A trusted health professional I know, suggested I take magnesium for my own migraines, which, while much reduced over the years, I still get occasionally. HOWEVER I have not had a migraine since I started taking 800mg (the recommended daily dose) of magnesium aspartate complex (Red Seal brand).
FYI: The proposed mechanism of action by which magnesium reduces migraine is – (if I have this correct, please any science teachers reading this let me know if not) – that nerve cells require calcium to contract, and magnesium to relax.
Stress causes contraction of the muscles which, if sustained, can lead to tense muscles, including the shoulder and neck muscles that feed up into the scalp, which can trigger or aggravate migraines and headaches. Consequently, under stress, normal dietary magnesium may be insufficient to help our muscles relax after constriction. And that’s where supplements can help.
As below, the online literature, in the main, supports the effectiveness of magnesium supplements in reducing migraine.
This systematic review provides Grade C (possibly effective) evidence for prevention of migraine with magnesium. Prophylactic treatment of migraine by means of high levels of magnesium dicitrate (600 mg) seems to be a safe and cost efficient strategy in clinical use.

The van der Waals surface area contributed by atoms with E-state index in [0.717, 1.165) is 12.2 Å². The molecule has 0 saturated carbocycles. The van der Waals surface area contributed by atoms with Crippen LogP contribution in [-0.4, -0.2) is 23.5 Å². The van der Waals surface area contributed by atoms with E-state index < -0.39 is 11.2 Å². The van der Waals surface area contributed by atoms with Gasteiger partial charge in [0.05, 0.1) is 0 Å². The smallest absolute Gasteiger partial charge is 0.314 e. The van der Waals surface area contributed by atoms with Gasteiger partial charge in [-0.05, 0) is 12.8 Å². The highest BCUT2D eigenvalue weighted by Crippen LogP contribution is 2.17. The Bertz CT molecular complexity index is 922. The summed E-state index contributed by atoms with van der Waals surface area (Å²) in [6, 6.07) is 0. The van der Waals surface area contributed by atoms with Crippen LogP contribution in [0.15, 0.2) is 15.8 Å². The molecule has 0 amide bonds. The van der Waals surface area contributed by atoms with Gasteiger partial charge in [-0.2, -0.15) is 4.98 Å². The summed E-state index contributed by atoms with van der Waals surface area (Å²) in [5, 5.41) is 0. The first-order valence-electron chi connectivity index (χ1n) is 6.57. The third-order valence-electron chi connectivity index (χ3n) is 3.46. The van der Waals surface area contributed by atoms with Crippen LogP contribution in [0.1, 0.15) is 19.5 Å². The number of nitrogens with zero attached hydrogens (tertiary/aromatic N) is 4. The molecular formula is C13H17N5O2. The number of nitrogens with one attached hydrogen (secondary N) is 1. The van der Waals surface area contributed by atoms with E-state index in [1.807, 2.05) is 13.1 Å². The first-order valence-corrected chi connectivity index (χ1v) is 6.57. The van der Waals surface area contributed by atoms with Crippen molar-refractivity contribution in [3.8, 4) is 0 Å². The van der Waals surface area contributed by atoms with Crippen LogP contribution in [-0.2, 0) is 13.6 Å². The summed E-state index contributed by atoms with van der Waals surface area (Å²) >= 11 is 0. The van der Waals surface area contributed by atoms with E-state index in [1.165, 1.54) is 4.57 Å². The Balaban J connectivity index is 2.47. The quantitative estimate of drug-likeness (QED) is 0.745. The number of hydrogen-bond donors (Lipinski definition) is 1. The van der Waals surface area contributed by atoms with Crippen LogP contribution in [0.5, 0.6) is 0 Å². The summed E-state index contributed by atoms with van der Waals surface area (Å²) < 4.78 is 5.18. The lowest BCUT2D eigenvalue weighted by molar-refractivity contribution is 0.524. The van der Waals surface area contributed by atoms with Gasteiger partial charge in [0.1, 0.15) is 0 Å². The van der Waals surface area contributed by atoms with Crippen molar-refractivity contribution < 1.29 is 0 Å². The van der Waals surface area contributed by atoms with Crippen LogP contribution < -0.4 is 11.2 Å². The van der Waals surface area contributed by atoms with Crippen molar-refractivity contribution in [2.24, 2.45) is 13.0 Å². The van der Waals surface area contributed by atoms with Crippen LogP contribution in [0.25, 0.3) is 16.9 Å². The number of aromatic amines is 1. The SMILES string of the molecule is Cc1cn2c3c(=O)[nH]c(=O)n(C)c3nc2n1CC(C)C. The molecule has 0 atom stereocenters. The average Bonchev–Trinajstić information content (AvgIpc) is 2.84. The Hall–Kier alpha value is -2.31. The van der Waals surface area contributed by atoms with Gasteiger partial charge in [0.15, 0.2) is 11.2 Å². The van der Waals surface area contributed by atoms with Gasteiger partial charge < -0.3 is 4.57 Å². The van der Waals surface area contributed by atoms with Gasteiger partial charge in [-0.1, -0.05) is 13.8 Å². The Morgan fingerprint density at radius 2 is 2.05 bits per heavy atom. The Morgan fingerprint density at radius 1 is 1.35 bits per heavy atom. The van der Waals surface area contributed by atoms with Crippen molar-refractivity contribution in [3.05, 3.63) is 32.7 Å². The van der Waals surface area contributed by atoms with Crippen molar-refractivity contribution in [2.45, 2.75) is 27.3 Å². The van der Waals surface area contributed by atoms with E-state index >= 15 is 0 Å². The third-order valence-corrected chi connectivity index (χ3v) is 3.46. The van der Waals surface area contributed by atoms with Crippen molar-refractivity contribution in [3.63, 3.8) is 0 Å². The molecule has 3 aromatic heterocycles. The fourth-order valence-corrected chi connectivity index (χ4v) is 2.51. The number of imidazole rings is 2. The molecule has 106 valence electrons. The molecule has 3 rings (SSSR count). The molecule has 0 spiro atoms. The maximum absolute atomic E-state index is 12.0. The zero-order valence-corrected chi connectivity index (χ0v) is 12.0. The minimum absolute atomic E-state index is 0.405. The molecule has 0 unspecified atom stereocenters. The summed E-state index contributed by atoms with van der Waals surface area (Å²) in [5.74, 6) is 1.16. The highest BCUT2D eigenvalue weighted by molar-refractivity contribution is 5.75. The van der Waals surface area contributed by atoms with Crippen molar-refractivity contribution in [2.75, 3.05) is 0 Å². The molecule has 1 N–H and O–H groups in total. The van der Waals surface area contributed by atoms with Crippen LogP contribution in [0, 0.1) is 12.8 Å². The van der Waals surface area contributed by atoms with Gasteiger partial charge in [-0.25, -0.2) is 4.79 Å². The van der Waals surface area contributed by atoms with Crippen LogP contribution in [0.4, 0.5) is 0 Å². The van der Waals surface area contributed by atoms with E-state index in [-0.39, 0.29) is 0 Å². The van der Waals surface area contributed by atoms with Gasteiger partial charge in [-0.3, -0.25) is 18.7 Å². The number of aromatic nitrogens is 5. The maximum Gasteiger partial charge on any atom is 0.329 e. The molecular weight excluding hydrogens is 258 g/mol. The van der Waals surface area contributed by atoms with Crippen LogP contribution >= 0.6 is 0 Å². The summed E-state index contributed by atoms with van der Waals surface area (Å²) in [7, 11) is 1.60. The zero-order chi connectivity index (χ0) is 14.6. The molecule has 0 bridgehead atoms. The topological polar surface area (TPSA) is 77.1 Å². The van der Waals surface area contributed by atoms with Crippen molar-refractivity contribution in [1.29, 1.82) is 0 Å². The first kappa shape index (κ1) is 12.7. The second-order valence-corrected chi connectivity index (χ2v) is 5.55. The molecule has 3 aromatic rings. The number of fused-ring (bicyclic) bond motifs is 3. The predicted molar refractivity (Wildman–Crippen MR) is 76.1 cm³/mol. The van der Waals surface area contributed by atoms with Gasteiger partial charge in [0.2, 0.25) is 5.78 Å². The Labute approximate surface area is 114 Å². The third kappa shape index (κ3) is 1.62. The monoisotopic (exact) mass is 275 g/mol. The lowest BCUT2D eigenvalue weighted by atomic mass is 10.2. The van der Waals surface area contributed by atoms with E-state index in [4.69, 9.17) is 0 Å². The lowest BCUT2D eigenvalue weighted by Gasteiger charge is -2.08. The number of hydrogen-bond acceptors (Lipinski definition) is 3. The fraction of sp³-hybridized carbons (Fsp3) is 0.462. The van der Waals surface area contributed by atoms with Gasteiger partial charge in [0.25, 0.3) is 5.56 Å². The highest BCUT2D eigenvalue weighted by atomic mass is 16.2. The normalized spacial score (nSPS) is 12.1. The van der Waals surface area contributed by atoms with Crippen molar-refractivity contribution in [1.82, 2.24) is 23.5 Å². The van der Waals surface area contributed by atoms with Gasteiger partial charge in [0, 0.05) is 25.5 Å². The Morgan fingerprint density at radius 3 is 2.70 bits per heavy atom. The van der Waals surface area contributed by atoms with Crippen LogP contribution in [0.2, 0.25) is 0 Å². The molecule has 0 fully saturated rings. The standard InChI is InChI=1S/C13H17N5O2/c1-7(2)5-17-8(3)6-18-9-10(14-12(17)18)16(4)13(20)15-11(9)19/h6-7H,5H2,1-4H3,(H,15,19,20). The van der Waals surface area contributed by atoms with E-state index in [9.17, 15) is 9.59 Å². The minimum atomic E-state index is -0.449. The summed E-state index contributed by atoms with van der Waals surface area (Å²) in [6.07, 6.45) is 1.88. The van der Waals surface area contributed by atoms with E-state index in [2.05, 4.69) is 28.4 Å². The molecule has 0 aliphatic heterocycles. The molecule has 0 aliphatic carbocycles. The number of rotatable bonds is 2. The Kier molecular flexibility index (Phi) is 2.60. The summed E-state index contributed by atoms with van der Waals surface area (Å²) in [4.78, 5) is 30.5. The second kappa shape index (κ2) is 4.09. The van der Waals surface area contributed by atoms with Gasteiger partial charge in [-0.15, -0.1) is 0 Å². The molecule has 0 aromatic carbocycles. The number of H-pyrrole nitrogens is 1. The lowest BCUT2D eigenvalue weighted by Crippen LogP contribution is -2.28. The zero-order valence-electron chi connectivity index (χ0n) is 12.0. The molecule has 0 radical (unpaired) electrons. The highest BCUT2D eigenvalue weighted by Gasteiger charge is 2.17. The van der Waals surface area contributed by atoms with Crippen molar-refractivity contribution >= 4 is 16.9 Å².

Stress is widely accepted to play a role in migraine frequency and severity. Stress makes heavy demands on the body, including the B group of vitamins. Consequently, Vitamin B supplements may assist with reducing migraine. It does seem to be the case, and this association is supported in the literature eg.
The role of nutrients in the pathogenesis and treatment of migraine headaches: Review
which can be viewed at: https://www.sciencedirect.com/science/article/abs/pii/S0753332218312058
For myself, a blood test showed I had a deficiency of several of the B vitamins. Taking supplements (and abstaining from alcohol for several weeks!) not only almost immediately improved my skin (the best it had been in years) but also reduced my migraines.
That was some months ago. Currently I’m taking a daily B complex along with the magnesium, and also zinc. I’m also again taking a break from alcohol. I wasn’t drinking a lot, but I had some inflammation and I suspect that my tolerance to alcohol has decreased. Honestly, I really enjoy alcohol and, based on previous experience, cutting it out almost completely may be a bit hard initially. At least I’m still wildly tolerant of the big love of my life: oysters (speaking of zinc!)
Aside from loving our livers, there’s another reason to cut back on alcohol, and that’s because it can interfere with absorption of nutrients, including Vitamin A, B1, B2, and B6. (https://www.ncbi.nlm.nih.gov/pmc/articles/PMC6668875/). Consequently, aside from hangovers, alcohol may aggravate migraines by blocking absorption of B vitamins.
Worse, in severe cases, alcohol induced vitamin B deficiency can cause a common (but little-known) form of dementia known as Korsakoff syndrome (https://www.ninds.nih.gov/health-information/disorders/wernicke-korsakoff-syndrome#:~:text=Korsakoff%20syndrome%20(also%20called%20Korsakoff’s,the%20brain%20involved%20with%20memory.)